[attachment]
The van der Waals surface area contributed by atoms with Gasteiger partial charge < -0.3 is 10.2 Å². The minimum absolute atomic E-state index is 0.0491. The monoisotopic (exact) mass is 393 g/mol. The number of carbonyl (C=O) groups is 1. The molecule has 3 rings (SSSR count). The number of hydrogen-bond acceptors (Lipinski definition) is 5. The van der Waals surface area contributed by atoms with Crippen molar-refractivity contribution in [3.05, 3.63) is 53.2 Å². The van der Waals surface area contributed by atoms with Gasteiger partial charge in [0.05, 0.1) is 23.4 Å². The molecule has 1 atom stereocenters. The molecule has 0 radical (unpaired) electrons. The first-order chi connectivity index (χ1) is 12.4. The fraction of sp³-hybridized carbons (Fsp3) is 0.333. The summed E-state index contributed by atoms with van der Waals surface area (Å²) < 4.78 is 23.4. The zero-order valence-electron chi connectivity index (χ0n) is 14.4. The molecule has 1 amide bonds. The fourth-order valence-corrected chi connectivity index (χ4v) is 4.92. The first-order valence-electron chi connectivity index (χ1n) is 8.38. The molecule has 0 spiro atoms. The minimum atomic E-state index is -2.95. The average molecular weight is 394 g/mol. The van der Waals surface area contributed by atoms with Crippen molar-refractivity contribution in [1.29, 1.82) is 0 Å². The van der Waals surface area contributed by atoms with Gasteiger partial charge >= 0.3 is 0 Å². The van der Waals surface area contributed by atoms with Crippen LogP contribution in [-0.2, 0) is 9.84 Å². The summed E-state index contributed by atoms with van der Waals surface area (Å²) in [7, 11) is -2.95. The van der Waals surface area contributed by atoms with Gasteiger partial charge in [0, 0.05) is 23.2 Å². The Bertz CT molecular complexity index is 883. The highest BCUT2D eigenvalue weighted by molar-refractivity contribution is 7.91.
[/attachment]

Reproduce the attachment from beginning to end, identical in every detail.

The van der Waals surface area contributed by atoms with Gasteiger partial charge < -0.3 is 10.2 Å². The minimum absolute atomic E-state index is 0.0491. The monoisotopic (exact) mass is 393 g/mol. The number of carbonyl (C=O) groups is 1. The molecule has 3 rings (SSSR count). The number of hydrogen-bond acceptors (Lipinski definition) is 5. The van der Waals surface area contributed by atoms with Crippen molar-refractivity contribution in [3.05, 3.63) is 53.2 Å². The van der Waals surface area contributed by atoms with Gasteiger partial charge in [0.05, 0.1) is 23.4 Å². The molecule has 1 atom stereocenters. The molecule has 0 radical (unpaired) electrons. The first-order chi connectivity index (χ1) is 12.4. The fraction of sp³-hybridized carbons (Fsp3) is 0.333. The summed E-state index contributed by atoms with van der Waals surface area (Å²) < 4.78 is 23.4. The zero-order valence-electron chi connectivity index (χ0n) is 14.4. The molecule has 1 amide bonds. The fourth-order valence-corrected chi connectivity index (χ4v) is 4.92. The first-order valence-electron chi connectivity index (χ1n) is 8.38. The molecule has 0 spiro atoms. The minimum atomic E-state index is -2.95. The average molecular weight is 394 g/mol. The van der Waals surface area contributed by atoms with Crippen molar-refractivity contribution in [1.29, 1.82) is 0 Å². The van der Waals surface area contributed by atoms with Gasteiger partial charge >= 0.3 is 0 Å². The van der Waals surface area contributed by atoms with Crippen LogP contribution in [-0.2, 0) is 9.84 Å². The summed E-state index contributed by atoms with van der Waals surface area (Å²) in [7, 11) is -2.95. The van der Waals surface area contributed by atoms with Gasteiger partial charge in [0, 0.05) is 23.2 Å². The Bertz CT molecular complexity index is 883. The highest BCUT2D eigenvalue weighted by molar-refractivity contribution is 7.91.